A nine-foot Burmese python hides amongst the leaves in an upland hammock
Many of you have heard the stories about pythons taking over the Everglades. While I wish this were another Skunk Ape story hyperbolized by one sighting, for those of us who live and work in the park this is a very real and scary problem. Burmese pythons (Python molurus bivittatus) are one of the world's largest snakes and unfortunately have been released into the park. Due to their incredibly high survival rates and south Florida's favorable climate, their populations have exploded over the last few years. It is estimated that anywhere from 5,000 to 200,000 pythons are currently residing in the Everglades. Research biologists in the park are working hard to find new ways of controlling their numbers.
Trey Kieckhefer, wildlife biologist with the University of Florida
Last week I had the chance to accompany wildlife biologist Trey Kieckhefer to get a better understanding of the problem we're facing in the Everglades. One of his studies involves implanting a tracking device under the skin of nine pythons and rereleasing them into the park. While this many seem counterproductive to limiting the number of these invasive reptiles, the "Judas Snakes" as they're called, help lead biologists to other pythons during the breeding season and offer clues as to their behavior in south Florida. Normally when biologists encounter pythons in the field, they take them back to the lab for further research or euthanasia.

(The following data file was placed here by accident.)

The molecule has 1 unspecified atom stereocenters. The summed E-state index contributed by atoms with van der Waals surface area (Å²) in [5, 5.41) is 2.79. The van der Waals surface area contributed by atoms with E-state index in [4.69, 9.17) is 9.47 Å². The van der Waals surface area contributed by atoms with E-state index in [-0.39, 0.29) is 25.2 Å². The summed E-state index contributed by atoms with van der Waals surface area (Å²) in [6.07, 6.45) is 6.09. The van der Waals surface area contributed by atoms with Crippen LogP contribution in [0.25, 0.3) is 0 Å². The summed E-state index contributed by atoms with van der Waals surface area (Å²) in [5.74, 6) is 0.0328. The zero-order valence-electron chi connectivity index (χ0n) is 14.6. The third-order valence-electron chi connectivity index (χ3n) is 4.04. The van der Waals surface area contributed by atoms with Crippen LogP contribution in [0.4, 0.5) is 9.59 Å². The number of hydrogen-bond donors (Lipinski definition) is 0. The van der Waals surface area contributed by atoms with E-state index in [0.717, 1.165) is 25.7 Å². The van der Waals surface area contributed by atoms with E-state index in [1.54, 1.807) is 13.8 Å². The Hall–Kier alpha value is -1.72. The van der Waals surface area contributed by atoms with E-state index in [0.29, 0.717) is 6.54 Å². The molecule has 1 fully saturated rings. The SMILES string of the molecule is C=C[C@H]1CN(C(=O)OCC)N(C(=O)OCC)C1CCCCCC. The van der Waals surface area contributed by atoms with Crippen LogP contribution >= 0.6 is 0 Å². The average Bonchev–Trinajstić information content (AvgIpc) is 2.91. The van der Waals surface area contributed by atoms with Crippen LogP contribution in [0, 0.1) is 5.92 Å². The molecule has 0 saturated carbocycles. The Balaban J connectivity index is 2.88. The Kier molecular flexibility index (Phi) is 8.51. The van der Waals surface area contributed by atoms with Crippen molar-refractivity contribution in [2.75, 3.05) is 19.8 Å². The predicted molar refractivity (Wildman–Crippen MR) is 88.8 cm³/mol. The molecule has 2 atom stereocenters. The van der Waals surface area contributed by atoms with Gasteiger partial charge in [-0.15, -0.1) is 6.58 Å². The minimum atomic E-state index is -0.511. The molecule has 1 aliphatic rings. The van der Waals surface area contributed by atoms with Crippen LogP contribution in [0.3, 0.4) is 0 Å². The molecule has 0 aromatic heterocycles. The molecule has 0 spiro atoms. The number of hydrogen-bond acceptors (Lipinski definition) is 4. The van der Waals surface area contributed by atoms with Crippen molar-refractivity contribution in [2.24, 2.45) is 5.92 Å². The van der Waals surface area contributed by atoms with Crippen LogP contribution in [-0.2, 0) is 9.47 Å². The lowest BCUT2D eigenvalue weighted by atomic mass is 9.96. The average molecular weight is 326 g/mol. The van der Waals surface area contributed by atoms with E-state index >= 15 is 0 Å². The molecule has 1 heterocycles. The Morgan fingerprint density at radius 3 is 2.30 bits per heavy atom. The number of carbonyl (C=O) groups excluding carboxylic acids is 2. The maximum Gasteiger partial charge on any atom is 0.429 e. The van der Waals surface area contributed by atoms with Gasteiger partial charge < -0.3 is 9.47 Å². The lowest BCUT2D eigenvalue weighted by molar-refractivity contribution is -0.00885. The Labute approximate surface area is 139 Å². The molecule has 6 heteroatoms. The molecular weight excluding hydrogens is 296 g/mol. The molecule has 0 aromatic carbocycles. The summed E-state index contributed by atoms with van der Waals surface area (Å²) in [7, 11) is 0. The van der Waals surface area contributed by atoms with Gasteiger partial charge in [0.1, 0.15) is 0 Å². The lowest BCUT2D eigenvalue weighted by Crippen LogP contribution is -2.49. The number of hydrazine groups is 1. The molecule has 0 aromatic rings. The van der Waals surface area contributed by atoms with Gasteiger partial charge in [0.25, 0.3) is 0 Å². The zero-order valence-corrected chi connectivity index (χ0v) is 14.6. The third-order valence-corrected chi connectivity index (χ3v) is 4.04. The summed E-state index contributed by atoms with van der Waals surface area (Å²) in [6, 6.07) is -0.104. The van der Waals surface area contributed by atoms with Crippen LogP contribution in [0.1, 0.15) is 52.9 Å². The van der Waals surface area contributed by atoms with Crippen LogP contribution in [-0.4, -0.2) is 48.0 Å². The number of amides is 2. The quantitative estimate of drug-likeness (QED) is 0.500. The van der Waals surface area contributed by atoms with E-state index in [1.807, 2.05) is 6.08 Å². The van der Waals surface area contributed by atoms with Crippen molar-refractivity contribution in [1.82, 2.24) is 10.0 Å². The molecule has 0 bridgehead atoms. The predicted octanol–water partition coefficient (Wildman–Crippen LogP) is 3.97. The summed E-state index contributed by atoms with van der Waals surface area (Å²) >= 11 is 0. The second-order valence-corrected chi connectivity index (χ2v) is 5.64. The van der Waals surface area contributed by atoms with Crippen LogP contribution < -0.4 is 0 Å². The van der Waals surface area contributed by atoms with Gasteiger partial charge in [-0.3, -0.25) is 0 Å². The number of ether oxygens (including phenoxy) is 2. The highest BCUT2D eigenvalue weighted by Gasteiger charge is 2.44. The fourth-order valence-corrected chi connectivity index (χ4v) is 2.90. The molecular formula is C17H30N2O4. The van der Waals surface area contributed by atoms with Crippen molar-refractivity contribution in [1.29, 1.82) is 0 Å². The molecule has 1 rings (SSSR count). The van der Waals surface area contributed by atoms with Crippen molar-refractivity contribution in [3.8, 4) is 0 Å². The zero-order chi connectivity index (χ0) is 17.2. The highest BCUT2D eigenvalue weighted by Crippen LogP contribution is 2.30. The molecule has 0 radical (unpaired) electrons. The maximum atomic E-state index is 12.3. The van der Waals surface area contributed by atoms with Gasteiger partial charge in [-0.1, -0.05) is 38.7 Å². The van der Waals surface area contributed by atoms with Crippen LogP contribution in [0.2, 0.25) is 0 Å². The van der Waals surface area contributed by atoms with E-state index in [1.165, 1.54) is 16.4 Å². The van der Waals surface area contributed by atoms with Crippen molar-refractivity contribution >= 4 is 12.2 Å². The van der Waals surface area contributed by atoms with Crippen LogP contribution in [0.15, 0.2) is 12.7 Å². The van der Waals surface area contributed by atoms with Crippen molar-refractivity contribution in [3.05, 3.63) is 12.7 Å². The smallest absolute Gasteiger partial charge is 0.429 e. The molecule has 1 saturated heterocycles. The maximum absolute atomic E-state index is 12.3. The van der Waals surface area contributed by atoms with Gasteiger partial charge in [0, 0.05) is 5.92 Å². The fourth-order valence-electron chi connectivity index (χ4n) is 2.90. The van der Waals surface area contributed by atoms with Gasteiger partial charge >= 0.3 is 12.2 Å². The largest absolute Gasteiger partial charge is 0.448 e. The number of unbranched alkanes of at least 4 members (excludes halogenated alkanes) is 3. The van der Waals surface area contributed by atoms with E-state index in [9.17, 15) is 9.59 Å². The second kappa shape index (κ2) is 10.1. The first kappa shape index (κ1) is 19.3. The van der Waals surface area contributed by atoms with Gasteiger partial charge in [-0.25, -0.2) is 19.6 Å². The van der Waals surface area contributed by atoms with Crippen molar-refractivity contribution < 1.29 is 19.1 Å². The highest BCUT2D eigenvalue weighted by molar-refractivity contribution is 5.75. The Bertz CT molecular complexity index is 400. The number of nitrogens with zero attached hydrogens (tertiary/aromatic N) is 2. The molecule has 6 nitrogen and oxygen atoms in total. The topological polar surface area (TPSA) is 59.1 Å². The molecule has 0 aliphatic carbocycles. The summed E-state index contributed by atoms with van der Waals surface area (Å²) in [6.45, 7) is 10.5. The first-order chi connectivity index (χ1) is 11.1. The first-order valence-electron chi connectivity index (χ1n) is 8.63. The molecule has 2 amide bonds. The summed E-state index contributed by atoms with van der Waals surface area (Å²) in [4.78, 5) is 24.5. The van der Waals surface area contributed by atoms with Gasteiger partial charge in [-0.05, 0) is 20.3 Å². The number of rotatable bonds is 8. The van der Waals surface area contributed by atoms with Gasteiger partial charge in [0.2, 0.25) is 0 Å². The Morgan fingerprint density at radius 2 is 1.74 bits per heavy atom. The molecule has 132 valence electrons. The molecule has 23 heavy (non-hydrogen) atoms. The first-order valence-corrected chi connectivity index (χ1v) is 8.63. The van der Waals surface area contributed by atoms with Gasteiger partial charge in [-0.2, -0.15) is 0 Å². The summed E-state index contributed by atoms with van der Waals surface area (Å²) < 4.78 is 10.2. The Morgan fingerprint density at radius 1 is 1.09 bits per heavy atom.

Biologists use radio telemetry to track the movements and habits of select pythons
Trey currently holds the record for finding the largest python in the park, at a staggering 16.9 feet. You would think a snake this big would easily be detected by the millions of tourists and workers that pour through the park entrance each year. However, as you will find in my next episode of Venture Out!, regardless of size, the Burmese python is difficult to locate even with radio telemetry and GPS tracking.
Enjoy the video and pray for our Everglades!